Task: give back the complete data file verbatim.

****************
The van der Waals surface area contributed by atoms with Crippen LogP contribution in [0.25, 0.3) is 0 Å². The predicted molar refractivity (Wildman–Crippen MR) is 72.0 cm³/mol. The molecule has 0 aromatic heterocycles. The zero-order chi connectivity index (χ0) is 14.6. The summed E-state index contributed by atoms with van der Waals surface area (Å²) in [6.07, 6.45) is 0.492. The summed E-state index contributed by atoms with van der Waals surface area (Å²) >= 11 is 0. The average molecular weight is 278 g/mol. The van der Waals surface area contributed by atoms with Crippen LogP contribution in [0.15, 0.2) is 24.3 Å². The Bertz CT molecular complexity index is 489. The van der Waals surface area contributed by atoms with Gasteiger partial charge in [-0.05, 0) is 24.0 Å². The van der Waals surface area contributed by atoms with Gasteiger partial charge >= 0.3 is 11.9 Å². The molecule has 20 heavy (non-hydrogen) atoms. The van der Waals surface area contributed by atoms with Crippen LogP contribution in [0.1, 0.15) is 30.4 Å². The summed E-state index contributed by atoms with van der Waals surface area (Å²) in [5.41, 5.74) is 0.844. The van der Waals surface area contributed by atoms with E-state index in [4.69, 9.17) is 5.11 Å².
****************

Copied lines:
The van der Waals surface area contributed by atoms with Crippen LogP contribution in [0.25, 0.3) is 0 Å². The predicted molar refractivity (Wildman–Crippen MR) is 72.0 cm³/mol. The molecule has 0 aromatic heterocycles. The zero-order chi connectivity index (χ0) is 14.6. The summed E-state index contributed by atoms with van der Waals surface area (Å²) in [6.07, 6.45) is 0.492. The summed E-state index contributed by atoms with van der Waals surface area (Å²) >= 11 is 0. The average molecular weight is 278 g/mol. The van der Waals surface area contributed by atoms with Crippen LogP contribution in [0.15, 0.2) is 24.3 Å². The Bertz CT molecular complexity index is 489. The van der Waals surface area contributed by atoms with Gasteiger partial charge in [-0.05, 0) is 24.0 Å². The van der Waals surface area contributed by atoms with Gasteiger partial charge >= 0.3 is 11.9 Å². The molecule has 20 heavy (non-hydrogen) atoms. The van der Waals surface area contributed by atoms with Crippen LogP contribution in [0.1, 0.15) is 30.4 Å². The summed E-state index contributed by atoms with van der Waals surface area (Å²) in [5.41, 5.74) is 0.844. The van der Waals surface area contributed by atoms with E-state index in [4.69, 9.17) is 5.11 Å².